Colorado Language Arts Society
Statement is the official journal published digitally by the Colorado Language Arts Society. The mission of Statement is to advance the teaching and learning of English Language Arts in Colorado. While we welcome readership beyond the Centennial State and we encourage submissions from outside of Colorado, what makes our publication most relevant for our members is content that addresses the interests and issues of Colorado teachers.
Calls for submission are released twice a year, generally in April and September. However, submissions are accepted on an ongoing basis.
Archived issues of Statement are only available to CLAS members. Please join as a member to visit our Members Only page
The Colorado Language Arts Society opposes discrimination against any person and promotes equal opportunities and access to its activities and publications.
You can download the latest issue here:
Call for Submissions
The pandemic and its ubiquitous influence has been cited as a possible reason for almost any change, trend, or sociocultural “conversation” for about three years now. Whether or not this credit is being aptly applied is up for debate. Though, whatever the case may be, it does appear that in everything from work to social unrest to calls for equity to politics to the economy and even to education, we are indeed on the precipice of a new horizon.
As educators, we have again been called upon to tackle and take responsibility, both during and in the receding phases of the pandemic, in a way that no other profession—save for those in the medical fields—has been asked to do. In addition to teaching, mentoring, counseling, and all the other roles we have been tasked with over the years, we were also asked to become experts at remote instruction, custodians and monitors of mask-wearing and social distancing, and frontline mental health paraprofessionals. This is, of course, in the context of skyrocketing cost-of-living and real estate expenses in Colorado, in the context of what seems like perpetual threats of violence in our schools,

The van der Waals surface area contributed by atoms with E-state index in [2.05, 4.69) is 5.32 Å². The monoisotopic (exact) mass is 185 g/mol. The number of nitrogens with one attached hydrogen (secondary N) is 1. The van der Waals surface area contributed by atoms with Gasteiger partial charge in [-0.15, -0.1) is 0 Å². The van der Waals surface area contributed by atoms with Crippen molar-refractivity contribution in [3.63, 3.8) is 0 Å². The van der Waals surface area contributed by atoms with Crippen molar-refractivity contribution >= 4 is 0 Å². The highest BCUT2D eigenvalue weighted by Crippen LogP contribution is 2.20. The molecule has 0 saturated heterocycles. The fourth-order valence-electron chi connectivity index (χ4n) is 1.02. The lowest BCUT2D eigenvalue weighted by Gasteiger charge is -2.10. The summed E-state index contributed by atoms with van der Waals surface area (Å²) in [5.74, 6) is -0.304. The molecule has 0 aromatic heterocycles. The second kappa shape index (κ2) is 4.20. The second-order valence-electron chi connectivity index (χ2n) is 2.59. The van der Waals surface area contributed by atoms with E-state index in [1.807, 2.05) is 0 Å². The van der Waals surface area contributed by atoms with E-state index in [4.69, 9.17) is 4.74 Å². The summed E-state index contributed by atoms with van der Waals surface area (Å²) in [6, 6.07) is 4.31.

and in the midst of unending accusations about our supposed ineffectiveness and “agenda-pushing” whenever there are LGBTQ people, people of color, or anything deemed controversial included in our curriculum and our classrooms.
Yet here we are. Educators are leaving the profession at unprecedented rates and teacher education programs are enrolling just fractions of the students they had only a few years ago. Yet here we are. In this issue, we want to know why it is you are still here. How do you develop meaningful connections? How do you sustain your practice? What are the obstacles (and maybe the triumphs) specific to us locally and regionally in Colorado? And how has your teaching been changed or resolved to meet the new challenges on the horizon, without losing sight of your beliefs about teaching and what your students need?
Statement is also seeking to publish student and teacher writing. We hope you and your students will send us some of your personal writing—poems, memoir, narrative, informative—you decide.
Guidelines for Contributors
The editorial board requests that all submissions to Statement follow the specifications detailed below.
Google Docs are the preferred form of submission (ensure that share settings allow for viewing of the document), but we will accept .docx as well
use current MLA formatting and style standards
do not use or incorporate deviations from MLA (accepted submissions will be reformatted for publication, and formatting standardization supports ease of transfer)
charts, graphs, photos, illustrations should be sent as separate file attachments to the email submission (when these are embedded in the document, it sometimes creates difficulties with transferring them for publication)
submissions should not exceed ~3,000 words (10-12 double-spaced pages)
include an attached photo of yourself in .png or .jpg format
include a short bio of yourself (no more than 100 words
Statement is a refereed journal, which means that at least two outside reviewers will read each submission. Once the manuscript has been accepted, the editor may consult with the writer regarding revisions, and may share comments from the editorial board as an aid to revision. In light of deadlines, we reserve the right to make minor revisions. Minor formatting changes are likely and should be expected in the published version of Statement.
In the body of the email which contains the link to or attachment of the manuscript, please include (1) the title of the piece, (2) the writer's name, (3) job title, (4) affiliation or place of employment, (5) city/state, and (6) website (if applicable).
Inquiries and submissions may be sent to the editor, Jay Arellano, at firstname.lastname@example.org. Contributors will receive an email acknowledgement of the manuscript's receipt. Please include a statement verifying that the manuscript has not been published or submitted for publication anywhere else.